Update: I'm so glad that we have some readers who are on board for a little fiction challenge Hey, all you lurkers, don't be shy! Join us! Whatever your goal: revisions, queries, WIPs, be prepared to post them every Monday. I'll do the same.
Question of the day: I've always wondered what it's like to be a freelancer - I suspect that I wouldn't have the discipline to get anything done. What's your typical day like? How do you actually get things done?
You know, my husband doesn't really understand how I do it either. He's one of those guys who needs the structure of going into an office every day - or else he'd be parked on our couch watching Food Network from dawn until dusk, with random baseball games thrown in when he's already seen the FN show. (Oh, how I haaaaaaaate baseball season. He'll watch ANY game on air EVER.)
I, on the other hand, would wither up and die if I had to go into an office every day. I did it early on in my career, post-college, and I felt the literal life being sucked from me. Which is my way of saying that freelancing is definitely not for everyone. Not only do you have to be incredibly self-motivated (the lure of the TV beckons in the background), but you have to be cool spending a lot of time by yourself. No Grey's Anatomy water-cooler discussions (though that's why I love Television Without Pity!), no grabbing lunch with your gal pal co-worker, no happy hour cocktails with your cube-mates.
So...what's my typical day like? Here's how it usually breaks down:
8:00 - Nanny arrives.
8:15 - I head out the door with our pooch, Pedro, for a romp in the park. (For him, not me.)
9:15-9:30 - Return home, chat with son, pour coffee (YES, I'M PREGNANT - I KNOW! It's only half-caffeinated, so don't send me admonishing emails. The world is dead to me without coffee.)
9:30-10:00 - Catch up on all of the websites and blogs I like to visit.
10:00 - Cereal! Yum!! (I've mentioned that before.)
10:15 - Start my work. I've found that I write my best at this point in the morning. I start every day with a "to do" list, and I love, love, love crossing things off. So by tackling the list right away, I'm ensured that I'll at least accomplish something in my day before lunch.
1:00ish - Take a break from my work - whether the work was drafting a story, interviewing experts, following up with editors, etc - and head to the gym for an hour, and run errands afterward.
2:30 - Back at my desk, where I surf around the web while eating lunch.
3:00 - Run pooch out to the dog run for his second romp of the day.
3:45 - Pick up work wherever I left off. This usually revolves around the straggling items on my to-do list. As I said, I think that I write my best earlier in the day, so this stuff might be more busy-work than real, actual writing. But if I'm coming up on a deadline, I'll write whenever I have to.
6:00 - Nanny leaves, and I make darling son dinner, most of which he then proceeds to throw to Pedro and giggle maniacally while doing so.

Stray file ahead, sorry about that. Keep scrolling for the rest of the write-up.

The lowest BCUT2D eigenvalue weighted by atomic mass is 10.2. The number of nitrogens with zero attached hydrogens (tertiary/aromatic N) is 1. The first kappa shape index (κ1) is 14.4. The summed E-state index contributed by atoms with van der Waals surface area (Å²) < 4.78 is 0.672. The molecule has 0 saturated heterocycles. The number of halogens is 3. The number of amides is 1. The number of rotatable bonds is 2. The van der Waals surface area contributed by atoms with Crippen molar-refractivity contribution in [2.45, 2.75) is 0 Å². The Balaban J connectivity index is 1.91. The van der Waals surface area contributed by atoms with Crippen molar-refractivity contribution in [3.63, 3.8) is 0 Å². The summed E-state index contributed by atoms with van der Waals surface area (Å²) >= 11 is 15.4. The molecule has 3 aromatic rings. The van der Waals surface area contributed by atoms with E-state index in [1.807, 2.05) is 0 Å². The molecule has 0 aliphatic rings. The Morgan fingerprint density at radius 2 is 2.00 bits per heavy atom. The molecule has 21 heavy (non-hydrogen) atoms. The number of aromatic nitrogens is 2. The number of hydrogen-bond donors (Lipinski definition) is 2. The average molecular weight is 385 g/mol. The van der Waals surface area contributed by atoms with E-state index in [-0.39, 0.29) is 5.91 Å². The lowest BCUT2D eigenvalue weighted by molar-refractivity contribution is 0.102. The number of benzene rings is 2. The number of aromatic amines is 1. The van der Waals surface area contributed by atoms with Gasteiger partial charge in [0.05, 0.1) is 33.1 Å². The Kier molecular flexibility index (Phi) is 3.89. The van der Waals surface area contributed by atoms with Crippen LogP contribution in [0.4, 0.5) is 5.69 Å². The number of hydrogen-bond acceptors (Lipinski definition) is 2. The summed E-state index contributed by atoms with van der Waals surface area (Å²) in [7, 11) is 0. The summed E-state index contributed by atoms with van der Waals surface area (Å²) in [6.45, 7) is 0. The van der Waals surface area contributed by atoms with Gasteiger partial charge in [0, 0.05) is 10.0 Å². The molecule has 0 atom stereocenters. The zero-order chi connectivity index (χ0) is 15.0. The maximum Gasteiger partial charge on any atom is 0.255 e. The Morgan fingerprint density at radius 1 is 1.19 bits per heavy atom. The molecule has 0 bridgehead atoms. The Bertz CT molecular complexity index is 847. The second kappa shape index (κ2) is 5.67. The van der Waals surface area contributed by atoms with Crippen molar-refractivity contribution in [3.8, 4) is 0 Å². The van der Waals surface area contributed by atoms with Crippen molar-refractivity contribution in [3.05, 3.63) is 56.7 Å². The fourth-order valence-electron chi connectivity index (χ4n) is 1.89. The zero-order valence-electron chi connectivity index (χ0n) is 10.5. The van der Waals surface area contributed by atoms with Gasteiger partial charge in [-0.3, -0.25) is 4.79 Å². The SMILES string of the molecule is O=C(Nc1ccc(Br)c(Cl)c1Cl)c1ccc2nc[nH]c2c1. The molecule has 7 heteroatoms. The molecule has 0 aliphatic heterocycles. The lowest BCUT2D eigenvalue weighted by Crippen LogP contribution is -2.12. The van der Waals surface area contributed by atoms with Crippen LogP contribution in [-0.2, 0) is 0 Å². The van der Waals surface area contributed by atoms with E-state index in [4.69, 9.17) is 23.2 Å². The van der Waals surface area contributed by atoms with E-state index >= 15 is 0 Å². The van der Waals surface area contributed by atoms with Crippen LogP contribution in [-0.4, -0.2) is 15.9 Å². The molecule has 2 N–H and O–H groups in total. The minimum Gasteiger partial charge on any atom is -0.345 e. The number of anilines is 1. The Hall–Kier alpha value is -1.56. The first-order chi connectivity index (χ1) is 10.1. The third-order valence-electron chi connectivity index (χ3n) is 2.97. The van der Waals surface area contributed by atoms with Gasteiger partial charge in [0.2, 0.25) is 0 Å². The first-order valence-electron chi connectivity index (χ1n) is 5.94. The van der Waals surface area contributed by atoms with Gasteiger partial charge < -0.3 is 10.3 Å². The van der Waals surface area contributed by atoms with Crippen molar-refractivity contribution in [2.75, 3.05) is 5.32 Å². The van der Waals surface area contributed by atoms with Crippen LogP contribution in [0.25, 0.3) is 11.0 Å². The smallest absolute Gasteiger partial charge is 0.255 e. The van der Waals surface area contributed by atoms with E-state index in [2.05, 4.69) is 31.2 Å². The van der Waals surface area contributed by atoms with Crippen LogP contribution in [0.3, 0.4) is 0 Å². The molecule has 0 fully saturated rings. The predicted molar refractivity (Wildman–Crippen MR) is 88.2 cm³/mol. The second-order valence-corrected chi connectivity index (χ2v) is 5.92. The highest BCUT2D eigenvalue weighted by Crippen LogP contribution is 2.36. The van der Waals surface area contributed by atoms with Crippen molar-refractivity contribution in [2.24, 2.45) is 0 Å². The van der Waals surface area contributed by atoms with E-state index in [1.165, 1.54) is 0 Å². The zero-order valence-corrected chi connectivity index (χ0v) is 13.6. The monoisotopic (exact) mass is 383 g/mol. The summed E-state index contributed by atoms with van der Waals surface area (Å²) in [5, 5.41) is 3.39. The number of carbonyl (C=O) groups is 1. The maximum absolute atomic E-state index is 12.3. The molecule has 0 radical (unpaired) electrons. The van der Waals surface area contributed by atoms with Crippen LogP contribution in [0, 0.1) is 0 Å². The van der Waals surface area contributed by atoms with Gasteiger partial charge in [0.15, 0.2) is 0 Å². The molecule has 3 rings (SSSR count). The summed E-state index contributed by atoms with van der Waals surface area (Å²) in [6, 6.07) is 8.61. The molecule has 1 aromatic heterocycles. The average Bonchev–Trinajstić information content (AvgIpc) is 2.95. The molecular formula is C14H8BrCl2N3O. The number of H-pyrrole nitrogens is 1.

7:30 - Darling son conks out. (Or so I hope.)
Evening - If my husband is out, I'll head back to the computer for a little more work or deal with West Coast interviews/contacts. That's the problem with working from home - you never really get to leave the office.
So that's my typical day. The beauty of freelancing is that, quite obviously, you have the freedom to shift all of these elements as they best suit your schedule. The downside to all of this is that if you're not disciplined, you'll shift it to the point where you're entirely unproductive. Thus, the critical importance of really having a schedule and sticking to it. This is also why I really make my mornings work for me: if all crap hits the fan in the afternoon or my motivation takes a total nosedive, and I can't manage to get anything done, I've still accomplished a lot.
I imagine that these floating schedules are the reason freelance writers get a bad rap. Most people hear "freelance writer," and they raise their eyebrows, silently thinking to themselves that what this really means is a couch-loafing, pajama-wearing, unemployed, perhaps talentless, lazy ass, and to be fair, I'm sure that there are plenty of them out there. I can't tell you how many times people have asked what I do, and upon hearing that I'm a writer, say, "oh, whom do you write for," never expecting that I've actually been published or, gasp, really truly earn a good living at this. Which both pisses me off and brings me great vindictive joy.
Anyway, the point of this post wasn't for me to ramble on about other peoples' judgments, rather just to say that freelancing requires a lot of discipline - in some ways, it might be harder than going into an office because you don't have a boss breathing down your neck. You're your own boss, and if you screw up, fail or just end up with your ass on the couch the entire day, you can point the finger only at yourself.
Anyone else have good discipline or scheduling tips? Or just want to rant about the labels (and stereotypes) that go along with being a writer?